Similarly, people are expected to be “happy on their own” before they can be dateable. That’s preposterous. If you’re 100% happy being single, why would you need a serious partner in the first place?

As we discussed in the previous post in this series, wanting “a serious partner” is in itself deeply problematic. Wanting to have a serious partnership with your boyfriend James or your girlfriend Lisa is, I believe, the only healthy approach. Nobody can be expected to be “a” partner for you. A desire for a partnership or a relationship should not come before a desire for an actual human being. If it does, you are not ready for a relationship. At least, not for a healthy one. You can, of course, find another seeker of “a serious partner” and get involved with them. I can guarantee, though, that within a very short time you will drive each other nuts with endless demands, nagging, sulks, fights, etc.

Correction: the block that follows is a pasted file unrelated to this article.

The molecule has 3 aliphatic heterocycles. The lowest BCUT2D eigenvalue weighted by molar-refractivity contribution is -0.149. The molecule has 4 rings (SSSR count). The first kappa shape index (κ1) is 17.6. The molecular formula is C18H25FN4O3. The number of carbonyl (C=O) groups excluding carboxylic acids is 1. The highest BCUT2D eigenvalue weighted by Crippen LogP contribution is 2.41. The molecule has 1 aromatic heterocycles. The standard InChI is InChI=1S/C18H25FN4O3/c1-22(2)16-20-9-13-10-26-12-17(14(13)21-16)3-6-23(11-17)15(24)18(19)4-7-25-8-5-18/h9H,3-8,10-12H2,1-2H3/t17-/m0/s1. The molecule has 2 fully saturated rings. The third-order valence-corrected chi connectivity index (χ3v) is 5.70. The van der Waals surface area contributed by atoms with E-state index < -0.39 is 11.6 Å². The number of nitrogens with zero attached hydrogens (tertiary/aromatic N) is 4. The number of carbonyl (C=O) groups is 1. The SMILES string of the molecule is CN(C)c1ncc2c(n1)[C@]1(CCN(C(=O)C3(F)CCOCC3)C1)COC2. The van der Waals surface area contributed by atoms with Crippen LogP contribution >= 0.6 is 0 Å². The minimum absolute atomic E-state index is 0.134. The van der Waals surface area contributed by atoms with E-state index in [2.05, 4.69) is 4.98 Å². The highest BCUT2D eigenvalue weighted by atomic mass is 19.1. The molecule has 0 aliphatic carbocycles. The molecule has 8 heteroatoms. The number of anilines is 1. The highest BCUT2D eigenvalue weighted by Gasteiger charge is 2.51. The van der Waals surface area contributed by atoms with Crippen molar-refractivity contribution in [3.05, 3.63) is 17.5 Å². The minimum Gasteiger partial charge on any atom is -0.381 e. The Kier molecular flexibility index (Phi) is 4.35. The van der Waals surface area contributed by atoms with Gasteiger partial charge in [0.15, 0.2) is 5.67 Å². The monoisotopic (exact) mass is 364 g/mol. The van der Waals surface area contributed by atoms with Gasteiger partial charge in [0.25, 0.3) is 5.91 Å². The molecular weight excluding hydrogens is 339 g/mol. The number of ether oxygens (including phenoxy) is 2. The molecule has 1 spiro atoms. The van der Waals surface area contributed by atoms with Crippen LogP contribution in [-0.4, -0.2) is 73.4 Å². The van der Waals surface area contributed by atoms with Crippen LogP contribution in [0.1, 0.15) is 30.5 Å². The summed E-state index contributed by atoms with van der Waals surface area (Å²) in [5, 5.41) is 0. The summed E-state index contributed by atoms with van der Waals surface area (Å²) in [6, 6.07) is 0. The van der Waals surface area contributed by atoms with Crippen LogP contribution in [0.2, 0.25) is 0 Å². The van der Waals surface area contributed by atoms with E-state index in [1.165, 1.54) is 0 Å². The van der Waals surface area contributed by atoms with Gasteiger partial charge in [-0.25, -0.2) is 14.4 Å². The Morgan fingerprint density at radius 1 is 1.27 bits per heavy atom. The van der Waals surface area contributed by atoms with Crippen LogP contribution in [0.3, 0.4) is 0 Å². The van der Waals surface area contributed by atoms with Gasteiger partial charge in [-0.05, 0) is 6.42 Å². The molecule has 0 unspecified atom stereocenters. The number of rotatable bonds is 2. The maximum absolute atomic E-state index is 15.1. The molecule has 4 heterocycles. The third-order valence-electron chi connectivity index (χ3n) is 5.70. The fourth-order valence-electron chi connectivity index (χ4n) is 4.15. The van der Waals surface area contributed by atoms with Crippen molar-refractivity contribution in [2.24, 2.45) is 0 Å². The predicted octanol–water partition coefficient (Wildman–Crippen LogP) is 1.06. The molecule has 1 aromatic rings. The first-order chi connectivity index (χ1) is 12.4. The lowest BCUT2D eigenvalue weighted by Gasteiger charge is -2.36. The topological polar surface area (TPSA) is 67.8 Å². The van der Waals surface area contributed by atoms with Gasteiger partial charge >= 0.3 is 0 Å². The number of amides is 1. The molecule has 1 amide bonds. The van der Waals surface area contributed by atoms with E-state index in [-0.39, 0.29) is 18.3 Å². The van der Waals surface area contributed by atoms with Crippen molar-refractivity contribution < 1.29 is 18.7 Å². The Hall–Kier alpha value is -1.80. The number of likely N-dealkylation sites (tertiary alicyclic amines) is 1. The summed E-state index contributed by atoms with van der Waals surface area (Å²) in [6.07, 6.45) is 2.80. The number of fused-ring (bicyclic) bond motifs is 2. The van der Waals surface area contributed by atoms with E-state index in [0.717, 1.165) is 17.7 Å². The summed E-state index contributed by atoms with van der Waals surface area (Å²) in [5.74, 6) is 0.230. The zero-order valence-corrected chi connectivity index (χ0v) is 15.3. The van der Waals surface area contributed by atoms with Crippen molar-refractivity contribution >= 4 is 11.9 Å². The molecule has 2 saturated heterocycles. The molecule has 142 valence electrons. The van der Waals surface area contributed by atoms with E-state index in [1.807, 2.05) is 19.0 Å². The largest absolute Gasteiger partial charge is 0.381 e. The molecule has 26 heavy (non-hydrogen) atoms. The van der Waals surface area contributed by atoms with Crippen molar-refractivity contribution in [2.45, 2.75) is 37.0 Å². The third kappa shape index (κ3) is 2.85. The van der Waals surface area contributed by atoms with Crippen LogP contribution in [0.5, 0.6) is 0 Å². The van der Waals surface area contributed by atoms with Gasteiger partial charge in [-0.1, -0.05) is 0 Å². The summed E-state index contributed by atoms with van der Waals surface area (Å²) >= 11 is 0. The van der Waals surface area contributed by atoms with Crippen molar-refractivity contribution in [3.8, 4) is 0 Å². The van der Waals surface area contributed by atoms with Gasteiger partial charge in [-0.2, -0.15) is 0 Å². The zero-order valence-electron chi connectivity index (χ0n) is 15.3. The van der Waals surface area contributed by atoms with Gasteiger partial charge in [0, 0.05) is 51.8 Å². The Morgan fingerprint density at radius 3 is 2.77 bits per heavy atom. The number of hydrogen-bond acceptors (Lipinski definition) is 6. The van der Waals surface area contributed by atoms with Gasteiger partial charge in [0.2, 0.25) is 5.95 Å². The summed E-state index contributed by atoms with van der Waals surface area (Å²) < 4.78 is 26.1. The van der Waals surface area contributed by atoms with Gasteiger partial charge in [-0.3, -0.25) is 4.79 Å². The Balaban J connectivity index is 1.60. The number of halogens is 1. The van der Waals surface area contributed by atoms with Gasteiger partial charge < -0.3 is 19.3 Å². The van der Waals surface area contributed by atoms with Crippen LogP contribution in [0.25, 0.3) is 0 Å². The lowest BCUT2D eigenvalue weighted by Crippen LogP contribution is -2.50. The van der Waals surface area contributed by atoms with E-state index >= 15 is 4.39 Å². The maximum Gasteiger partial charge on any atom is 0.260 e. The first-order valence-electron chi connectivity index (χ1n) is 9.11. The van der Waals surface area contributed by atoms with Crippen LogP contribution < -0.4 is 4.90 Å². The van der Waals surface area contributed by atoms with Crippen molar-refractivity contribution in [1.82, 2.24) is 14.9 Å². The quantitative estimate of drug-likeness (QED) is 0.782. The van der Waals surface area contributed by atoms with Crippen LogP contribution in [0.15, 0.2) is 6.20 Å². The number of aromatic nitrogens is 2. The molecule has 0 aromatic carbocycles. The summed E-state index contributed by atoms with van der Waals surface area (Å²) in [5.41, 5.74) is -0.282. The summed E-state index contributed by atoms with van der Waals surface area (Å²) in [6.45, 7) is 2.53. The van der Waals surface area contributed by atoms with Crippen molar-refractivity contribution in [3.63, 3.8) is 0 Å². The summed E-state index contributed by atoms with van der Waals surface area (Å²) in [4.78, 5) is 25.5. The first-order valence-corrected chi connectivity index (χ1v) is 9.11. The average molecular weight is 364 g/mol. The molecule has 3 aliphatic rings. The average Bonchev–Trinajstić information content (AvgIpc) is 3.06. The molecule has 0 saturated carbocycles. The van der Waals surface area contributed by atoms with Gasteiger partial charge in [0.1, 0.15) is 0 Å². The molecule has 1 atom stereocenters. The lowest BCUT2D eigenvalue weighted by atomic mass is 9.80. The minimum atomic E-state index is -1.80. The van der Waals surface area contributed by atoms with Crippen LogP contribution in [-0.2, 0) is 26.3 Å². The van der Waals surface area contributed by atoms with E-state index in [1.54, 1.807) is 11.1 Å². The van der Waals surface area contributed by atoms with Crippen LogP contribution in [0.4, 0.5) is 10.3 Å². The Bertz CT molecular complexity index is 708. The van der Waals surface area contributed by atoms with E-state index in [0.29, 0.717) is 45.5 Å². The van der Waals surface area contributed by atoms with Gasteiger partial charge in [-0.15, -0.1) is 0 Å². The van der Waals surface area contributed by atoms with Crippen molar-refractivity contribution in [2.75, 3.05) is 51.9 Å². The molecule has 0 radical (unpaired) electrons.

Now, let’s address the issue of whether you should learn to be happy on your own before becoming ready to date. In my opinion, yes, absolutely. Looking for a person to solve your psychological issues and fill a vacuum in your life is wrong. If you do that, it means you are planning to use a person before you’ve even met them. Another person can never solve your issues and fill your vacuum. No matter how much they give you, it will never be enough.

Recently, I quoted a post by a young woman who met a man of her dreams. They were very obviously made for each other. However, she had severe emotional issues she tried to resolve through him. As we can all guess, they are not together any more. Using one’s partner as an emotional crutch, a psychotherapist, a parental figure, or a wet-nurse is never a good idea.